Buffini & Company Blog

Tomorrow Will Be Better

Tomorrow Will Be Better

Brian Buffini’s Mid-Year Bold Predictions 2024 registration is now open. Has there ever been a more complex time in the real estate industry? Brian will give you the inside scoop on what’s taking place behind the numbers at 10 a.m. PT on July 22. Register now.

When coaching and the emigrant mindset meet, great things can happen. What is the emigrant mindset? In Brian Buffini’s new book, “The Emigrant Edge,” he outlines the seven traits shared by emigrants who have achieved success in America. Despite being at a disadvantage, such as not understanding the culture and not having established relationships, emigrants are eager to learn, have a “do whatever it takes” mindset, are willing to outwork others, are thankful for what they have, are bold in their investment of time, money and energy; are disciplined to delay gratification and always remember where they came from. One of our O2O members fits this description: his name is Raymond Ong.

Ray is an unassuming man with a successful business. Ask Ray to share his story and he’ll tell you he doesn’t have one. In fact, he does have one, an inspiring story of determination, sacrifice and gratitude.

Ray was born in Taipei, Taiwan. In 1973, when Ray was 14 years old, his family emigrated to the United States – without him. Ray’s family wanted to take him, but they couldn’t. Taiwan was ruled by Martial Law, and once a boy turned 14 he was forbidden from leaving until he fulfilled a compulsory military commitment.

Ray learned of his family’s plan just two weeks before they left. Two weeks later, he moved into a boarding house. His new home was an 8×10 room with cardboard walls and a shared bathroom.

From 1973 to 1977, Raymond spent almost every hour of every day preparing for university entrance exams. He would go to school from 7:30 in the morning to 4:30 in the afternoon, attend a preparatory boot camp until 8:30 at night, then return “home,” only to study some more before going to bed.

This was a low point for Ray. He was lonely and missed his family. He made it through by focusing only on the next step, working hard and telling himself tomorrow would be better. His work ethic and discipline paid off. He was accepted into the university, but a year later, he dropped out.

Why? The average income in Taiwan was equivalent to $5,000 a year, and the government would be deciding Ray’s career path (working for the government or as a middle manager at a large corporation, etc.). That’s not the life Ray wanted.

He wanted freedom. He wanted opportunity. What Ray really wanted was to move to the United States and be with his family. To do that, he would need to fulfil his military obligation. So, to the military he went.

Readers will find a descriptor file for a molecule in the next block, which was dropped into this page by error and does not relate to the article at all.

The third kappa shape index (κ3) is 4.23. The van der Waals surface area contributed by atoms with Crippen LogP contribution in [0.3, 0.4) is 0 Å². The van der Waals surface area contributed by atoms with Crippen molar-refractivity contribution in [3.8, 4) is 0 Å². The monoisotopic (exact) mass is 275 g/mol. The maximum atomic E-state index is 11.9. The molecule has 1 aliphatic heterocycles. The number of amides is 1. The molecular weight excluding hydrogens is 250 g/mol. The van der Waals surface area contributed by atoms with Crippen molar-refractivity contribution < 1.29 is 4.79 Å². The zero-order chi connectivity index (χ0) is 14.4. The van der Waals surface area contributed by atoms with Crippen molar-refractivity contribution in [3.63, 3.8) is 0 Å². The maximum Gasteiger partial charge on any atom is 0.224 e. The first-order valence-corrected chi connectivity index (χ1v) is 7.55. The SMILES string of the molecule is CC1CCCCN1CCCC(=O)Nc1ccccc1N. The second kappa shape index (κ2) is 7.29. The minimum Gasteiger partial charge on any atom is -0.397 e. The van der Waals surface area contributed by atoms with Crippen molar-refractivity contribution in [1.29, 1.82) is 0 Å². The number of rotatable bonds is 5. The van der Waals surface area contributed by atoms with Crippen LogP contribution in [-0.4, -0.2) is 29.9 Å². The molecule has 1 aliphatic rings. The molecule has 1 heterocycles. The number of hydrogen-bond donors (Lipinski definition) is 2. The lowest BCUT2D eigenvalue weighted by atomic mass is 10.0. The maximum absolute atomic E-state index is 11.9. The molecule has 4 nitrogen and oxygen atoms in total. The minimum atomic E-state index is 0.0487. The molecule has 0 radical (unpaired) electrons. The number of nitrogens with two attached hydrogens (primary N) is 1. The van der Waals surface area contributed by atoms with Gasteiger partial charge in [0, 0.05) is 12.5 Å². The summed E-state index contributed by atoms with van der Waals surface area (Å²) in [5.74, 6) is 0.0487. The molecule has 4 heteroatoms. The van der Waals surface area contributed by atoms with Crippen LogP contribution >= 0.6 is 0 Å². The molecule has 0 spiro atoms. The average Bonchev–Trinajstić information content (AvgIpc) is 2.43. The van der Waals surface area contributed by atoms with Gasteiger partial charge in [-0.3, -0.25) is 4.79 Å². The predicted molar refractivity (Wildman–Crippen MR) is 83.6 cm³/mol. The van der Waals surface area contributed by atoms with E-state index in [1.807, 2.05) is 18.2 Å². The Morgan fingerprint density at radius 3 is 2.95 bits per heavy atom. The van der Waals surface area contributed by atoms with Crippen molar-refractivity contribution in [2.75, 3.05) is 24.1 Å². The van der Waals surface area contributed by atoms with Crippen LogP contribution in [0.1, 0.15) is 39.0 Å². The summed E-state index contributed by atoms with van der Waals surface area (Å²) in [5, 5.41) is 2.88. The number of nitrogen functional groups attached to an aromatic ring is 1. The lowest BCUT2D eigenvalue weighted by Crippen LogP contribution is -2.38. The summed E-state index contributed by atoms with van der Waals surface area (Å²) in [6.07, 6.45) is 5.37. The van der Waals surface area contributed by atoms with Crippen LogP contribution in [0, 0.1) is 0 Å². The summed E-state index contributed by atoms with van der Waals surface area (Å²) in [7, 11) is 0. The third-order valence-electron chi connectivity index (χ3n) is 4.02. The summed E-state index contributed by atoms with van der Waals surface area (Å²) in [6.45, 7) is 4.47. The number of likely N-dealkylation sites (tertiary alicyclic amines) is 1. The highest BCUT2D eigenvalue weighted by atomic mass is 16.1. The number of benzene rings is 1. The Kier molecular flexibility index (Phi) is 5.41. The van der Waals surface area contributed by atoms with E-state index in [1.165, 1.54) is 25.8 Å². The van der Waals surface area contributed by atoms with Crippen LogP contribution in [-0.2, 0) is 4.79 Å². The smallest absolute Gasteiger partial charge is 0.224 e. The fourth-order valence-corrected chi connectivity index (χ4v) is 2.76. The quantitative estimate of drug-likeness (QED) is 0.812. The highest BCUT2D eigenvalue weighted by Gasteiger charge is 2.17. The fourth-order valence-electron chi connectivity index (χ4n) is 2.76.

Two years later, in 1980, Ray moved to the San Francisco Bay Area and was reunited with his family. There, he was faced with yet another challenge: he didn’t speak English. So he did what he knew best – he set a goal, and he worked hard. “Every setback, every difficulty is an opportunity to move forward,” says Ray.

Later, he enrolled at the University of Chicago and earned his degree in economics. After graduation he struggled to find a job, so he enrolled at San Jose State University, earned a degree in accounting and eventually took a job as an auditor.

He hated that job. “I was ready to jump out of a window I was so bored. I wanted relationships with people,” explains Ray. His feelings prompted him to seek advice from his sister, who worked in real estate. Three weeks later, he had his license.

Real estate wasn’t easy. Ray went nine months without selling a home and thought about quitting, but that wasn’t in his DNA. By his second year in the business he’d duplicated his accountant’s salary, and in year three he doubled that. By his fifth year he was earning four times what he earned as an auditor. He knew he’d found his opportunity.

Ray and his wife Leighann now own Realty World Champions in Sunnyvale, California – a thriving real estate sales and property management business. Ray is a leader in his community and is often sought out for his counsel.

For the last six years, Ray has been a One2One Coaching Member, which he says keeps him focused. His Business Coach, Rachael Yeaman, says, “Ray is an inspiration to many. He delivers nothing but excellence for his clients, and he works tirelessly to improve and grow every day.”

But that’s Ray – an unassuming man with a successful business and a story to share. Just don’t tell him that.

Dave

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